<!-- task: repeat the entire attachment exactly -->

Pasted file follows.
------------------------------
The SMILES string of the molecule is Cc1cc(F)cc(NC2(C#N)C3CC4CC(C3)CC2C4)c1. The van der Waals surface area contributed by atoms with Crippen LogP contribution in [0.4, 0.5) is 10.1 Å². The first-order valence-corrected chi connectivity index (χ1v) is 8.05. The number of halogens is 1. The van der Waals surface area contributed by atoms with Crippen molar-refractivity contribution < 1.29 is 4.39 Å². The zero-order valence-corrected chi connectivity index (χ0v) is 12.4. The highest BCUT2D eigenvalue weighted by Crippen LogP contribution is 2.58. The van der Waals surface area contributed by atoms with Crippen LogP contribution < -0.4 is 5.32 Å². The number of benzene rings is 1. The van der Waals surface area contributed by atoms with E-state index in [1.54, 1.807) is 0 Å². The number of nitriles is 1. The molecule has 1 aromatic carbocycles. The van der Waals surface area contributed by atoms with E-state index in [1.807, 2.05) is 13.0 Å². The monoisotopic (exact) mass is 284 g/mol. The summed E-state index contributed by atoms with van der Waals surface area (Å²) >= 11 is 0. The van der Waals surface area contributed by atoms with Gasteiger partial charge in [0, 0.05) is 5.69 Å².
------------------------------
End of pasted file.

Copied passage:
The SMILES string of the molecule is Cc1cc(F)cc(NC2(C#N)C3CC4CC(C3)CC2C4)c1. The van der Waals surface area contributed by atoms with Crippen LogP contribution in [0.4, 0.5) is 10.1 Å². The first-order valence-corrected chi connectivity index (χ1v) is 8.05. The number of halogens is 1. The van der Waals surface area contributed by atoms with Crippen molar-refractivity contribution < 1.29 is 4.39 Å². The zero-order valence-corrected chi connectivity index (χ0v) is 12.4. The highest BCUT2D eigenvalue weighted by Crippen LogP contribution is 2.58. The van der Waals surface area contributed by atoms with Crippen LogP contribution < -0.4 is 5.32 Å². The number of benzene rings is 1. The van der Waals surface area contributed by atoms with E-state index in [1.54, 1.807) is 0 Å². The number of nitriles is 1. The molecule has 1 aromatic carbocycles. The van der Waals surface area contributed by atoms with E-state index in [1.807, 2.05) is 13.0 Å². The monoisotopic (exact) mass is 284 g/mol. The summed E-state index contributed by atoms with van der Waals surface area (Å²) >= 11 is 0. The van der Waals surface area contributed by atoms with Gasteiger partial charge in [0, 0.05) is 5.69 Å².